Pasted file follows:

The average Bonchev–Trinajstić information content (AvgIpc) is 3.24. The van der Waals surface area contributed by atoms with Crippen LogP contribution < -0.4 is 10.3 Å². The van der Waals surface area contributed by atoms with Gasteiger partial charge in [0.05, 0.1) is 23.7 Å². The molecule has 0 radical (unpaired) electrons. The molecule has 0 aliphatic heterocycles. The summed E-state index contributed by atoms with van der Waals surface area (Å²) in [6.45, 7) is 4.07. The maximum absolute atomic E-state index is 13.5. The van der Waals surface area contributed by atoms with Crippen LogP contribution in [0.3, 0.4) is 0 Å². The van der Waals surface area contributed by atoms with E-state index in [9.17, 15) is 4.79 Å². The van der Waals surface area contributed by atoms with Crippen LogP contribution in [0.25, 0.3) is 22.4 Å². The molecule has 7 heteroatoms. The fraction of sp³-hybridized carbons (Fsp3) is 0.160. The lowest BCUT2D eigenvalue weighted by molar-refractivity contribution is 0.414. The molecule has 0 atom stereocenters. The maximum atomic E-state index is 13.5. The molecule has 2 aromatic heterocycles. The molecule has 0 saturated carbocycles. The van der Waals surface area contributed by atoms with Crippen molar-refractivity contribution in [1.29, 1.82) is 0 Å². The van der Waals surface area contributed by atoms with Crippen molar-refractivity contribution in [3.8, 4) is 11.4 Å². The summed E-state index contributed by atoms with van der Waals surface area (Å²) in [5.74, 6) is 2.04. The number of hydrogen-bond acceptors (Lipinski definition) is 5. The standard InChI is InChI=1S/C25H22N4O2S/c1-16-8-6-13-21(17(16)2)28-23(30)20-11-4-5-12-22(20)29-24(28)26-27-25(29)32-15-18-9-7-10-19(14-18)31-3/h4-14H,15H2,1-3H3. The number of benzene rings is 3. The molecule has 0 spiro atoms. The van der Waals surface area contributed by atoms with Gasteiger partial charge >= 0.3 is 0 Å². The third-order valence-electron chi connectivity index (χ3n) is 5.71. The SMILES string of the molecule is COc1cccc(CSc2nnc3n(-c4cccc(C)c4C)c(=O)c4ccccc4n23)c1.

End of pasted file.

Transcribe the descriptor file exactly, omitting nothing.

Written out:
The average Bonchev–Trinajstić information content (AvgIpc) is 3.24. The van der Waals surface area contributed by atoms with Crippen LogP contribution < -0.4 is 10.3 Å². The van der Waals surface area contributed by atoms with Gasteiger partial charge in [0.05, 0.1) is 23.7 Å². The molecule has 0 radical (unpaired) electrons. The molecule has 0 aliphatic heterocycles. The summed E-state index contributed by atoms with van der Waals surface area (Å²) in [6.45, 7) is 4.07. The maximum absolute atomic E-state index is 13.5. The van der Waals surface area contributed by atoms with Crippen LogP contribution in [0.3, 0.4) is 0 Å². The van der Waals surface area contributed by atoms with E-state index in [9.17, 15) is 4.79 Å². The van der Waals surface area contributed by atoms with Crippen LogP contribution in [0.25, 0.3) is 22.4 Å². The molecule has 7 heteroatoms. The fraction of sp³-hybridized carbons (Fsp3) is 0.160. The lowest BCUT2D eigenvalue weighted by molar-refractivity contribution is 0.414. The molecule has 0 atom stereocenters. The maximum atomic E-state index is 13.5. The molecule has 2 aromatic heterocycles. The molecule has 0 saturated carbocycles. The van der Waals surface area contributed by atoms with Crippen molar-refractivity contribution in [1.29, 1.82) is 0 Å². The van der Waals surface area contributed by atoms with Crippen molar-refractivity contribution in [3.8, 4) is 11.4 Å². The summed E-state index contributed by atoms with van der Waals surface area (Å²) in [5.74, 6) is 2.04. The number of hydrogen-bond acceptors (Lipinski definition) is 5. The standard InChI is InChI=1S/C25H22N4O2S/c1-16-8-6-13-21(17(16)2)28-23(30)20-11-4-5-12-22(20)29-24(28)26-27-25(29)32-15-18-9-7-10-19(14-18)31-3/h4-14H,15H2,1-3H3. The number of benzene rings is 3. The molecule has 0 spiro atoms. The van der Waals surface area contributed by atoms with Gasteiger partial charge >= 0.3 is 0 Å². The third-order valence-electron chi connectivity index (χ3n) is 5.71. The SMILES string of the molecule is COc1cccc(CSc2nnc3n(-c4cccc(C)c4C)c(=O)c4ccccc4n23)c1.